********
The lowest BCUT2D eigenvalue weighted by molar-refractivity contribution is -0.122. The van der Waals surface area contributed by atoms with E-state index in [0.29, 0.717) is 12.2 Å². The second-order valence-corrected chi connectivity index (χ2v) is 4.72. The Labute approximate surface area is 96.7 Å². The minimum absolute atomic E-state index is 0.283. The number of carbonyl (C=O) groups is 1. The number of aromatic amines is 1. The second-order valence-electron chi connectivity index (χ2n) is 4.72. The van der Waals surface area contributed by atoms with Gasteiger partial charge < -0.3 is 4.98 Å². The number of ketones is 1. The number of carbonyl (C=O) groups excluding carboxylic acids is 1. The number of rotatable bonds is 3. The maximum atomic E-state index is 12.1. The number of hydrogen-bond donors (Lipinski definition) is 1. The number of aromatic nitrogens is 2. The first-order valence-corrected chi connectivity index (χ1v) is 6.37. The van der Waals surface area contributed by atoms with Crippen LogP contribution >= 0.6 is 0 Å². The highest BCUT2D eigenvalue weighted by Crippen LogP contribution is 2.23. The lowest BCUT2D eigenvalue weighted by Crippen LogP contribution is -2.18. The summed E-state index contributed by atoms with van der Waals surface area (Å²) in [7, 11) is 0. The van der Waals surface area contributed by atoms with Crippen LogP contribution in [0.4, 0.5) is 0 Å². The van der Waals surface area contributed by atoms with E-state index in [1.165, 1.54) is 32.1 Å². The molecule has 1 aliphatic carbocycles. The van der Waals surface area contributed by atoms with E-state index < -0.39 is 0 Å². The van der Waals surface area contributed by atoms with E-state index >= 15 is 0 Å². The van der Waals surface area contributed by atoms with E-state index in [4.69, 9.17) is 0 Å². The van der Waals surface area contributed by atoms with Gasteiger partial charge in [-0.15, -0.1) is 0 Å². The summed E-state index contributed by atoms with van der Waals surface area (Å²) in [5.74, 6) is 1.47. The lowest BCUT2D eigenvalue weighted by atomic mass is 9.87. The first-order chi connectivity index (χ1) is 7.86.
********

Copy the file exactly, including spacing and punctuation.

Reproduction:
The lowest BCUT2D eigenvalue weighted by molar-refractivity contribution is -0.122. The van der Waals surface area contributed by atoms with E-state index in [0.29, 0.717) is 12.2 Å². The second-order valence-corrected chi connectivity index (χ2v) is 4.72. The Labute approximate surface area is 96.7 Å². The minimum absolute atomic E-state index is 0.283. The number of carbonyl (C=O) groups is 1. The number of aromatic amines is 1. The second-order valence-electron chi connectivity index (χ2n) is 4.72. The van der Waals surface area contributed by atoms with Gasteiger partial charge < -0.3 is 4.98 Å². The number of ketones is 1. The number of carbonyl (C=O) groups excluding carboxylic acids is 1. The number of rotatable bonds is 3. The maximum atomic E-state index is 12.1. The number of hydrogen-bond donors (Lipinski definition) is 1. The number of aromatic nitrogens is 2. The first-order valence-corrected chi connectivity index (χ1v) is 6.37. The van der Waals surface area contributed by atoms with Crippen LogP contribution >= 0.6 is 0 Å². The highest BCUT2D eigenvalue weighted by Crippen LogP contribution is 2.23. The lowest BCUT2D eigenvalue weighted by Crippen LogP contribution is -2.18. The summed E-state index contributed by atoms with van der Waals surface area (Å²) in [7, 11) is 0. The van der Waals surface area contributed by atoms with Crippen LogP contribution in [0.4, 0.5) is 0 Å². The van der Waals surface area contributed by atoms with E-state index in [1.165, 1.54) is 32.1 Å². The molecule has 1 aliphatic carbocycles. The van der Waals surface area contributed by atoms with E-state index < -0.39 is 0 Å². The van der Waals surface area contributed by atoms with E-state index >= 15 is 0 Å². The van der Waals surface area contributed by atoms with E-state index in [4.69, 9.17) is 0 Å². The van der Waals surface area contributed by atoms with Gasteiger partial charge in [-0.15, -0.1) is 0 Å². The summed E-state index contributed by atoms with van der Waals surface area (Å²) in [5.74, 6) is 1.47. The lowest BCUT2D eigenvalue weighted by atomic mass is 9.87. The first-order chi connectivity index (χ1) is 7.86.